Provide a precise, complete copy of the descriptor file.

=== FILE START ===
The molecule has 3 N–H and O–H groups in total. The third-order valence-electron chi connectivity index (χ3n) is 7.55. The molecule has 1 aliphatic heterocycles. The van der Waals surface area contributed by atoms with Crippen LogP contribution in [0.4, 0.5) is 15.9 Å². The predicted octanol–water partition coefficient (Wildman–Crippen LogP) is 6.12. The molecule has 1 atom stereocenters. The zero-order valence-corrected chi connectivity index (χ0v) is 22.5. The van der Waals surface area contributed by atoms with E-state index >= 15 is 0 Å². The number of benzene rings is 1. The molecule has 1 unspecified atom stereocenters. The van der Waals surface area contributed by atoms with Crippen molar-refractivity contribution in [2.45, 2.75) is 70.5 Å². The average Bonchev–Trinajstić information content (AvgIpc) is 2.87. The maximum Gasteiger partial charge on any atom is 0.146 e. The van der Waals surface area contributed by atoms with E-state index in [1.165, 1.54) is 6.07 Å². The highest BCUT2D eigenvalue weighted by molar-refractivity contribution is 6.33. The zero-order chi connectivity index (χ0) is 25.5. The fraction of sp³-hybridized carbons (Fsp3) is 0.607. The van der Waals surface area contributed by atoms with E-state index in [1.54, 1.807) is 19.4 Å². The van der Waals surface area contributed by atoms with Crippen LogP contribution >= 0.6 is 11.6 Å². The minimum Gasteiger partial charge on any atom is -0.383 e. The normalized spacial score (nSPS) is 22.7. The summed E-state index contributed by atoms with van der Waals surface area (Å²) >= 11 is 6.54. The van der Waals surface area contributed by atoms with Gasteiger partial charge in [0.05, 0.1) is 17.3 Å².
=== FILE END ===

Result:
The molecule has 3 N–H and O–H groups in total. The third-order valence-electron chi connectivity index (χ3n) is 7.55. The molecule has 1 aliphatic heterocycles. The van der Waals surface area contributed by atoms with Crippen LogP contribution in [0.4, 0.5) is 15.9 Å². The predicted octanol–water partition coefficient (Wildman–Crippen LogP) is 6.12. The molecule has 1 atom stereocenters. The zero-order valence-corrected chi connectivity index (χ0v) is 22.5. The van der Waals surface area contributed by atoms with E-state index >= 15 is 0 Å². The number of benzene rings is 1. The molecule has 1 unspecified atom stereocenters. The van der Waals surface area contributed by atoms with Crippen molar-refractivity contribution in [2.45, 2.75) is 70.5 Å². The average Bonchev–Trinajstić information content (AvgIpc) is 2.87. The maximum Gasteiger partial charge on any atom is 0.146 e. The van der Waals surface area contributed by atoms with E-state index in [1.165, 1.54) is 6.07 Å². The highest BCUT2D eigenvalue weighted by molar-refractivity contribution is 6.33. The zero-order chi connectivity index (χ0) is 25.5. The fraction of sp³-hybridized carbons (Fsp3) is 0.607. The van der Waals surface area contributed by atoms with E-state index in [1.54, 1.807) is 19.4 Å². The van der Waals surface area contributed by atoms with Crippen LogP contribution >= 0.6 is 11.6 Å². The minimum Gasteiger partial charge on any atom is -0.383 e. The normalized spacial score (nSPS) is 22.7. The summed E-state index contributed by atoms with van der Waals surface area (Å²) >= 11 is 6.54. The van der Waals surface area contributed by atoms with Gasteiger partial charge in [0.05, 0.1) is 17.3 Å².